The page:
U.S. Soldier gives his life for Afghan Girl

The National Guard on Wednesday released the details of an accident on March 22nd that killed SGT Weichel. The official Pentagon news release says he died “from injuries suffered in a noncombat related incident.” But there is much more to the story.

Sgt. Dennis P. Weichel Jr., 29, of Providence, R.I, died March 22, from injuries sustained when he was struck by an armored fighting vehicle after moving an Afghan child to safety.

Weichel, an Infantryman, mobilized with Company C, 1st Battalion, 143rd Infantry Regiment, 56th Troop Command, to Camp Atterbury, Ind. in November 2011, and then deployed forward to Afghanistan in early March.

On the morning of March 22, Weichel and members of his unit were leaving the Black Hills Firing Range in Laghman province, Afghanistan, when they encountered multiple Afghan children in the path of their convoy. Weichel was among several Soldiers who dismounted to disperse the children away from the vehicles.

Most of the children moved, but one little girl went back to pick up some brass shell casings in the road. Afghan civilians often recycle the casings, and the girl appeared to aim to do that. As the child attempted to remove the item from underneath a U.S. Army mine-resistant, a 16-ton ambush-protected vehicle, known as an MRAP, Weichel moved her to safety and was struck by the MRAP in the process. 

Weichel was evacuated to the Jalalabad Medical Treatment Facility where he succumbed to his wounds.

“He was a big kid at heart. He always had a smile on his face, and he made everyone laugh,” 1st Sgt. Nicky Peppe, who served with Weichel in Iraq, is quoted as saying in an Army story. “But as much as Weichel was funny, he was also a professional. When it was time to go outside the wire for a combat patrol, he was all business.”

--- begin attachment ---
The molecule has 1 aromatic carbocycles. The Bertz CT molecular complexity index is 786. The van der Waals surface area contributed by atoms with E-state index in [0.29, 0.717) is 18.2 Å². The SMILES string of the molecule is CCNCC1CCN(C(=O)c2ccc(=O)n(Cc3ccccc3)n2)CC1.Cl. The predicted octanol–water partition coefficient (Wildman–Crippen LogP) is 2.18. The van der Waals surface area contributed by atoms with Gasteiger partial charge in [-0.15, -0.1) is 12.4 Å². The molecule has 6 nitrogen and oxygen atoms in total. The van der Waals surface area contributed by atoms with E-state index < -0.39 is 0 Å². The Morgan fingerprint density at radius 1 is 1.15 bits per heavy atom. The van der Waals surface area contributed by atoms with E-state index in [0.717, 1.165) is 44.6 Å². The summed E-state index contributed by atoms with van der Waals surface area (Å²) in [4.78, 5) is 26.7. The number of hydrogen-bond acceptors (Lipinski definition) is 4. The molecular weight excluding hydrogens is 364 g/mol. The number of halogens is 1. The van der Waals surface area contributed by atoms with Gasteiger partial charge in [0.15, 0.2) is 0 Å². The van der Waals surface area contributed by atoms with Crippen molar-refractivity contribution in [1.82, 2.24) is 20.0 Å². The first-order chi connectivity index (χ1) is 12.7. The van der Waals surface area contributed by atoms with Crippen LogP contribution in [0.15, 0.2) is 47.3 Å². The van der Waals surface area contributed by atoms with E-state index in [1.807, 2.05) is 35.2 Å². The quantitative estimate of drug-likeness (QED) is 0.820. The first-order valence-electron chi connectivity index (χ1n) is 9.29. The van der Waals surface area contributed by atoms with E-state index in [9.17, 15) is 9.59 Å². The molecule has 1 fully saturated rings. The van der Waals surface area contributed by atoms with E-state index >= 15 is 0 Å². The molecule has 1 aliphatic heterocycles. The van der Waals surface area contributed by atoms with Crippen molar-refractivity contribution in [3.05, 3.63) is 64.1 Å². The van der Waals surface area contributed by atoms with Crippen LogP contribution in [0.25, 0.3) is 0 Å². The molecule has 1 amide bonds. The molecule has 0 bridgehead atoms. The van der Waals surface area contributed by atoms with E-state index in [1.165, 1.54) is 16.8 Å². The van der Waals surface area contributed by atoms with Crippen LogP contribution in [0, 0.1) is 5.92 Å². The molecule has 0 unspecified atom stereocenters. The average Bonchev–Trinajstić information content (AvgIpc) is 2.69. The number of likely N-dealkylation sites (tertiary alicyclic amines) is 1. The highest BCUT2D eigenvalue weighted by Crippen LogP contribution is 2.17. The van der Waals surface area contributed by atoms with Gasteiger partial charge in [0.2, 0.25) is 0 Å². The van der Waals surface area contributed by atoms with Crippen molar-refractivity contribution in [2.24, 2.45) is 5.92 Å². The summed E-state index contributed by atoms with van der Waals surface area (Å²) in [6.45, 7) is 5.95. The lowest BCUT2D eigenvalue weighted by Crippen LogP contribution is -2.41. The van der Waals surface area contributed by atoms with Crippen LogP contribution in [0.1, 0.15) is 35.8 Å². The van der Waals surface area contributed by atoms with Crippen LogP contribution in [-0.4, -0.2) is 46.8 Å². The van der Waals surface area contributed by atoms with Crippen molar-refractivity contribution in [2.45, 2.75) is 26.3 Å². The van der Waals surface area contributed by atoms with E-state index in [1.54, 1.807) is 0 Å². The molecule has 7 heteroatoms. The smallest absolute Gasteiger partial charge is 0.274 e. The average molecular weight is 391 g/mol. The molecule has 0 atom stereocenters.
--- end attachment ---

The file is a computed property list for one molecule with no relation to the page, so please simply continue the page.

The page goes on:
Weichel had been a member of the Rhode Island Army National Guard since 2001. He deployed to Iraq in 2005 as a member of Company D, 3rd Battalion, 172nd Infantry (Mountain) Regiment, in support of Operation Iraqi Freedom.
Rhode Island Gov. Lincoln Chafee has ordered U.S. and Rhode Island flags across the state to be flown at half-staff until SGT Weichel is laid to rest.

He was posthumously promoted from the rank of specialist to sergeant, March 26. SGT Weichel also was awarded the Bronze Star and the nato Service medal Afghanistan campaign Ribbon RI star.

Weichel is survived by three children, his fiancée, and his parents.

Visiting hours are set for 4 p.m. Sunday at Olson & Parent Funeral Home in Providence. He will be buried at the Rhode Island Veterans Cemetery in Exeter.


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